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What is a behavioral optometrist?

Not all eye doctors are the same. Those that are trained in, and have the most experience with, natural vision improvement are called behavioral optometrists.

What is a behavioral optometrist?

A behavioral optometrist is a doctor who believes that how you see is the result of how you have learned to use your eyes and that visual skills – including how clearly you can see – can be enhanced through exercise, relaxation and training. He/she has received specialized training, can give you a comprehensive examination and can perform all the tests listed below.

Of course, a behavioral optometrist, like a regular optometrist, can prescribe glasses and contacts. But a behavioral optometrist would be more likely to comply with your request for an undercorrected prescription (a weaker pair of glasses or contacts that allows your eyes to benefit from a program of vision improvement).

In addition, a behavioral optometrist can provide a program of training that improves overall visual functioning.

Many behavioral optometrists support the work of the Cambridge Institute for Better Vision.

Why You should See a Behavioral Optometrist

Picture a visit to the optometrist or ophthalmologist and what do you think of? An eye chart on the wall on one side of the examining room and you in a chair on the opposite side trying to read the tiny letters on the bottom line, first with one eye then with the other.

And, if you can read the bottom line, your vision is perfect. If you can’t, you need glasses. Right?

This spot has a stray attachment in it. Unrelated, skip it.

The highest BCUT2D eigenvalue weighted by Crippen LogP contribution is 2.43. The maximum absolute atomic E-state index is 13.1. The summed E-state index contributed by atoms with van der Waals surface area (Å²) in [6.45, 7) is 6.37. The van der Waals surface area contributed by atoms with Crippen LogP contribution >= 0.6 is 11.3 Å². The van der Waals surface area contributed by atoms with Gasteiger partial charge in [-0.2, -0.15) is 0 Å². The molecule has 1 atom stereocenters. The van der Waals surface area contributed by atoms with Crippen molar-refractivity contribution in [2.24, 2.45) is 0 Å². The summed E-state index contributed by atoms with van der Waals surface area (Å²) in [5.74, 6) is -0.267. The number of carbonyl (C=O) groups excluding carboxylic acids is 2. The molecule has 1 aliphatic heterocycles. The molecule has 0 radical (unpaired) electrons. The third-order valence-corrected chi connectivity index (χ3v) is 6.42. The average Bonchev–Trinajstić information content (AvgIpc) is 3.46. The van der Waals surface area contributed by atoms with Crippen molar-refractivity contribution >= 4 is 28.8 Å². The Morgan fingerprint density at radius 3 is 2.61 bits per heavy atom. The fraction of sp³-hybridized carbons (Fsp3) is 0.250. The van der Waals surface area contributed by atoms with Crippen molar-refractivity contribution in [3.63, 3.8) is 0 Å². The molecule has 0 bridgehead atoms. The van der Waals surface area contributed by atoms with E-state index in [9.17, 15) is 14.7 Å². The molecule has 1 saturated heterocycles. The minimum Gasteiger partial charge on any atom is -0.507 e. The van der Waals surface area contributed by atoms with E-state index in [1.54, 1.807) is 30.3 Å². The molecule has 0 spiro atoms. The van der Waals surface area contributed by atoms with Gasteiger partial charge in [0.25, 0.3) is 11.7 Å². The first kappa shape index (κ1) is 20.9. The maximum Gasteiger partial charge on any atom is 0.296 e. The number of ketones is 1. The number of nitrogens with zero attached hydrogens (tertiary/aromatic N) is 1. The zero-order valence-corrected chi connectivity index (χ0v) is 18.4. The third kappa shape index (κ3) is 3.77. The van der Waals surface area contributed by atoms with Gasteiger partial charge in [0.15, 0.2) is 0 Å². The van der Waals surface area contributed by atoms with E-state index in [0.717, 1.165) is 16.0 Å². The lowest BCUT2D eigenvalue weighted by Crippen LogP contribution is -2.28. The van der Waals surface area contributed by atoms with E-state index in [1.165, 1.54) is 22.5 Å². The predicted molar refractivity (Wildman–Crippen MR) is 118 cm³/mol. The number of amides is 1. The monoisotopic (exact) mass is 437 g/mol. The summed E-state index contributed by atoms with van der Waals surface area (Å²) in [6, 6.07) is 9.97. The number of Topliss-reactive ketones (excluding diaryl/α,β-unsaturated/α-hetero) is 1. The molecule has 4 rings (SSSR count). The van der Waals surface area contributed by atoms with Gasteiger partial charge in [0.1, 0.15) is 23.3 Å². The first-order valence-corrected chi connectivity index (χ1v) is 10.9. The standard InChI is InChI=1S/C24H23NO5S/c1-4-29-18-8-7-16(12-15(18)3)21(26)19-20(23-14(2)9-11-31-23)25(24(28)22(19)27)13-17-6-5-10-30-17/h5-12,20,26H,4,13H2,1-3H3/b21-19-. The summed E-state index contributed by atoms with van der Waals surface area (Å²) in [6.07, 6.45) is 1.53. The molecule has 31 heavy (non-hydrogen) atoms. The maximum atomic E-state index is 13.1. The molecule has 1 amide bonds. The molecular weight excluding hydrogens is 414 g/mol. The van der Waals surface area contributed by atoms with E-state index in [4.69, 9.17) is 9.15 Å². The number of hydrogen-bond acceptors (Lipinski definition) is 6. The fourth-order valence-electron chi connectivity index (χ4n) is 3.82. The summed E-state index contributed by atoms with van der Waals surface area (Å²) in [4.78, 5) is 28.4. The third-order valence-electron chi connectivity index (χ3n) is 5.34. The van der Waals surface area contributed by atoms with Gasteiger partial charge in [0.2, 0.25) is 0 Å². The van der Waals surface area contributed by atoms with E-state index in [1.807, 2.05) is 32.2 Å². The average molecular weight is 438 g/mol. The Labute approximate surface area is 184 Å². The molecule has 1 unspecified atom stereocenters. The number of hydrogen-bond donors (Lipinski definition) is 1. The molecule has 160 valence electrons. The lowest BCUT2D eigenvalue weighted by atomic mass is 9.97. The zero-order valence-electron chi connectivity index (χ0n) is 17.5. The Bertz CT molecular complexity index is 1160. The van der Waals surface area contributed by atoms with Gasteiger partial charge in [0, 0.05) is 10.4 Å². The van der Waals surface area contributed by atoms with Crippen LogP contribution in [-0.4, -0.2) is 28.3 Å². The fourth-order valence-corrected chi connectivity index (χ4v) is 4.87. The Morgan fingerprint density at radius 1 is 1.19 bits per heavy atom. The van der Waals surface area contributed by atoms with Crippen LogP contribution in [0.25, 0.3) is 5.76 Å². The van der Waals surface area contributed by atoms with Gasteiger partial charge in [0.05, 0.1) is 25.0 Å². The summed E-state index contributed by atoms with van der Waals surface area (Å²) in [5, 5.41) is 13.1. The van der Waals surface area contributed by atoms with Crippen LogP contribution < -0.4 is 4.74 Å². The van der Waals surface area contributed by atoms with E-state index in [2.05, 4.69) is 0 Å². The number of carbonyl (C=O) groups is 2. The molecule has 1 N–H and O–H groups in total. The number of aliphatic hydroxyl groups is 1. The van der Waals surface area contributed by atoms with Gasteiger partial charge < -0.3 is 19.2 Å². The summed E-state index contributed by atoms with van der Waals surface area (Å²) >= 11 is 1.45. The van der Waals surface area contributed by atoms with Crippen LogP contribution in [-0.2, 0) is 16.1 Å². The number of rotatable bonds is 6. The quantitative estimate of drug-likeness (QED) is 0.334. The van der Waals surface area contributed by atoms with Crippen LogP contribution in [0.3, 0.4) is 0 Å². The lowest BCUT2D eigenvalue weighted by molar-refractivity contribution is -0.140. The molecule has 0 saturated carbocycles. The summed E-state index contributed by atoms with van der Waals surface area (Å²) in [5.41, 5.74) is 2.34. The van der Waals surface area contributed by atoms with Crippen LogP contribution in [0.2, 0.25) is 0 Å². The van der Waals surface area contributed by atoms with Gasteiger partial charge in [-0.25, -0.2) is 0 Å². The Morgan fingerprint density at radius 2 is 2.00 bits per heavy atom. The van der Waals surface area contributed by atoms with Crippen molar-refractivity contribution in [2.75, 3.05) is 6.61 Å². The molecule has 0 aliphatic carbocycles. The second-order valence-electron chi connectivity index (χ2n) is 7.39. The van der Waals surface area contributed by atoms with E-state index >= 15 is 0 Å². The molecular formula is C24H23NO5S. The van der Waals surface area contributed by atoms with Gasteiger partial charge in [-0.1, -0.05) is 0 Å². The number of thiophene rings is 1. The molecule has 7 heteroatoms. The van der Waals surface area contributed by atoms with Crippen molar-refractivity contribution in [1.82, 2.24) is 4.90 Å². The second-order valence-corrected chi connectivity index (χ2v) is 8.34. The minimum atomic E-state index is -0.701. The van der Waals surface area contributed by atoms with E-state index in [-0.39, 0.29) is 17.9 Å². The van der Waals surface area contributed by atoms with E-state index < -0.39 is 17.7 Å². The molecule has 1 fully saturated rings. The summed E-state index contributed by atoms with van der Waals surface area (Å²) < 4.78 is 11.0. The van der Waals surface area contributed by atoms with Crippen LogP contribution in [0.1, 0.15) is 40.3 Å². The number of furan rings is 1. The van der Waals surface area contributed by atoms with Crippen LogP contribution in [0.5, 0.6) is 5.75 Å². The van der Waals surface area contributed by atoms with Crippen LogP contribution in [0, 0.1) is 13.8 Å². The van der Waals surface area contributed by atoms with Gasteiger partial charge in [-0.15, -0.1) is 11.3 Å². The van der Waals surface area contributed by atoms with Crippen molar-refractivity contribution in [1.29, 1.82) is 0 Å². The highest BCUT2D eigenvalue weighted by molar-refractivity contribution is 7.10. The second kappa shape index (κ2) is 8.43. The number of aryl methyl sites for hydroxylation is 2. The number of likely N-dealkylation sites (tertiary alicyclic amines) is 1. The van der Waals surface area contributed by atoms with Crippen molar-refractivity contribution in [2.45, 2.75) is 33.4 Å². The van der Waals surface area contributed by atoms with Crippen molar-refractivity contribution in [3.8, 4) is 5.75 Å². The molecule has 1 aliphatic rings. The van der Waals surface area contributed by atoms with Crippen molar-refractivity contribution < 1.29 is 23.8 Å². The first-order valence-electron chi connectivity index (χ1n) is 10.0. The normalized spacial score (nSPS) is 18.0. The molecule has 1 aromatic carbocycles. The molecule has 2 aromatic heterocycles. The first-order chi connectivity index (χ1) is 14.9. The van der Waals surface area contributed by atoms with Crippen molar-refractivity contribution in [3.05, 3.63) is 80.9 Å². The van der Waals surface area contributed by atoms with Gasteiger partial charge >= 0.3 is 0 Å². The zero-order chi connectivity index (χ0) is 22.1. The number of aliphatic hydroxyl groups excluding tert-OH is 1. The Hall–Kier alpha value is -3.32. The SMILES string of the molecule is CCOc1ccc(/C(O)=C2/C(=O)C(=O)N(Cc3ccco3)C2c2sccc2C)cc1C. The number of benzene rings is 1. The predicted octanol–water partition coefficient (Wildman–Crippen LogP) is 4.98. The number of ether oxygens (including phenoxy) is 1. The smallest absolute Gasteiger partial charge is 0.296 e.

Not necessarily!

Good vision is much more than just 20/20.

Even if you have 20/20 (with or without correction), there could still exist other deficiencies in the visual system that would go undetected during a simple test for visual acuity. And if these deficiencies continue to go unnoticed, they could eventually lead to problems with acuity. So a person could end up needing glasses (or stronger glasses) when the real causes of the problem are going uncorrected.

Problems in these other areas might cause some of the following symptoms: double vision, headaches, tiredness, poor depth perception, difficulty concentrating while reading, eye strain, burning, stinging, dry eyes and more.

Balanced visual functioning requires that the eyes move easily from point to point and work together as a team, that the brain can effectively use peripheral vision and that the brain can easily process visual information.

Using glasses that were prescribed after only a test for distance or near-point acuity could very likely lead to further visual stress. If there are other undetected visual problems that remain unaddressed, this could lead to prescriptions that get stronger and stronger, deteriorating vision and a general feeling of discomfort and fatigue. All of which could set the stage for even more serious eye problems to develop.

That’s why it is so important to get a complete and thorough examination from a doctor who understands the interconnectedness of all aspects of vision.

Here is a list of the vision checks and tests that a behavioral optometrist will most likely perform during the first visit:

    • Measure distance vision with an eye chart.
    • Determine how your eyes function at close range.
    • Measure the teamwork between your eyes and your brain.
    • See how smoothly your eyes move from point to point.
    • See how smoothly and easily your eyes follow a moving target.
    • See how easily each eye can shift focus from near to far.
    • Screen for medical conditions like glaucoma and cataracts.

Finding A Behavioral Optometrist

Search the Cambridge Institute’s Select Referral List to find a behavioral optometrist in your area. These are eye doctors who know about our work and whom we can recommend in confidence.

Name of author

Name: Ruth